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Women in the Trades: Self-doubt to confident tradeswoman

Sudbury millwright Kendra Liinamaa shares career journey on International Day of the Girl Child

Working her way through high school, Kendra Liinamaa was sure she wanted to be a graphic designer.

But after landing a co-op placement with a local sign-making company, the Sudbury resident started having second thoughts.

“I asked a lot of questions, and the more I asked, the less interest I had in pursuing it,” she said during an Oct. 11 presentation at Science North in Sudbury.

Rather than focusing on design, Liinamaa gravitated toward the shop floor, learning how to apply vehicle wraps and taking on other jobs working with her hands. Something about the busy nature of it all clicked, and her interest in trades work was sparked.

“The more time I spent on the shop floor, the more confident and badass I felt,” she said.

Today, Liinamaa is an apprentice millwright with Vale in Sudbury, as well as a trades ambassador for KickAss Careers, a program to raise awareness amongst students about apprenticeships and career pathways in skilled trades and technology.

She appeared as the keynote speaker during a day of activities for girls aged 10 to 13, organized by Skills Ontario, to celebrate the UN’s International Day of the Girl Child. This year’s theme is ‘Our Time Is Now – Our Rights, Our Future.'

Liinamaa noted that, despite her success today, self-doubt nearly derailed her career early on.

As a woman who’s short and petite — she said she’s been described as “100 pounds soaking wet” — she worried employers wouldn’t hire her, thinking her incapable of doing the job.

But in 2019, going into her second year of studies at Cambrian College, she got a big vote of confidence when she was granted the Georges & Gisele Brouillette/City Welding Award, which came with a $500 prize and a summer apprenticeship with City Welding.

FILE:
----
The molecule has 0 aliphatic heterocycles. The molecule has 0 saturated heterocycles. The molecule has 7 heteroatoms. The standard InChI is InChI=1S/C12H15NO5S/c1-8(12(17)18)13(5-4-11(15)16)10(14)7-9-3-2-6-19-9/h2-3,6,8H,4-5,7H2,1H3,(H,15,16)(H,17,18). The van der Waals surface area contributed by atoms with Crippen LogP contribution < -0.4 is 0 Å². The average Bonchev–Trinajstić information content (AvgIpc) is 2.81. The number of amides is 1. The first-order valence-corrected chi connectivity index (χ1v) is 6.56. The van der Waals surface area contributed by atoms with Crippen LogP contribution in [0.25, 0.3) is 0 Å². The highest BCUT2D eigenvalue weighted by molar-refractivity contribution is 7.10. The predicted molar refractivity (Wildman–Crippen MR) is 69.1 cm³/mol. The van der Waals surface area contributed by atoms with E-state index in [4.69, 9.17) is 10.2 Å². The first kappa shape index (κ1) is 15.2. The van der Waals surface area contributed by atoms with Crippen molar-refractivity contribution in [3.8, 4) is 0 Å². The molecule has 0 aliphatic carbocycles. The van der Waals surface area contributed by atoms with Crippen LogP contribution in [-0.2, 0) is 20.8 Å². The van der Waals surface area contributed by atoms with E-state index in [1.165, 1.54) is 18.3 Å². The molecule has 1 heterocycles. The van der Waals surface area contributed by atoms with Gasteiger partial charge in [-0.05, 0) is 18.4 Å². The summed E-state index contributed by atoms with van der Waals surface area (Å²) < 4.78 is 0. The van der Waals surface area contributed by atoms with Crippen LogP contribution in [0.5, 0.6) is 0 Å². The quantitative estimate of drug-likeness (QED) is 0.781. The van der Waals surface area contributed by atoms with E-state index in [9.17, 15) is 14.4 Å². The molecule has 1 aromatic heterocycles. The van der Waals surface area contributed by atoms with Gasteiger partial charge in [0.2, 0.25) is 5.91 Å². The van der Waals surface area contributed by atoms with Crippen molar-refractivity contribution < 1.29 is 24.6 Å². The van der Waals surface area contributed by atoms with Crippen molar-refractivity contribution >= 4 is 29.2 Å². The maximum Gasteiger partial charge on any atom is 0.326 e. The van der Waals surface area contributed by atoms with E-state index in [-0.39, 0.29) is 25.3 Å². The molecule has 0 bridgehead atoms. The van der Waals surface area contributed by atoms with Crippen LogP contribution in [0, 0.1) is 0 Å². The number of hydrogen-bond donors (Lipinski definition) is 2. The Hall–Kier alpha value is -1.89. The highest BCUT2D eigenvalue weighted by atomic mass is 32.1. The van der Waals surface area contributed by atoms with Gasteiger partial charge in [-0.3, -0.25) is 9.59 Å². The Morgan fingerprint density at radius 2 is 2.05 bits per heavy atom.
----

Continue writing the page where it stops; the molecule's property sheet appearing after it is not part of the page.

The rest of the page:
Rob Brouillette, owner and president at the fabrication shop, has long been a champion of training new generations of workers. When he heard her story, Liinamaa said, he offered to pay her summer apprenticeship in full, a $2,500 value.

“I was the first woman they ever had on the shop floor, and I had an amazing Red Seal (journeyman) that encouraged me and supported me every single step of the way,” Liinamaa said.

Patient and knowledgeable, her mentor “helped me feel confident in my abilities, and never talked to me like I was dumb,” despite her own insecurities, she said.

Since entering the workforce full time, Liinamaa said, she’s learned that women bring a distinct set of qualities that actually benefits the workplace.

Being small and agile helps her get into confined spaces, and women tend to have better hand dexterity than their male counterparts, she noted. They additionally tend to come up with creative ways to move heavy parts and equipment.

"I also usually am the first on my team to think of a way to do something that won't take as much physical force,” she said.

“I know lots of women have told me they've shown their coworkers a thing or two about using their bodies in a good way and not breaking their backs."

Now three years into her apprenticeship, Liinamaa said it’s been a combination of luck, persistence, and mentorship that has enabled her to develop the confidence to excel at her job.

And she’s pleased to see even small changes in industry — like the arrival of proper fitting workwear — that signal more women are being welcomed into the fold.

It’s been a tough but rewarding journey that she’s excited to continue.

“It takes a great deal of knowledge and confidence to be able to take something apart and put it back together, and know it will work better than it did before,” she said.

“I love knowing I can be the person with real-life experience and passion to back up that statement.”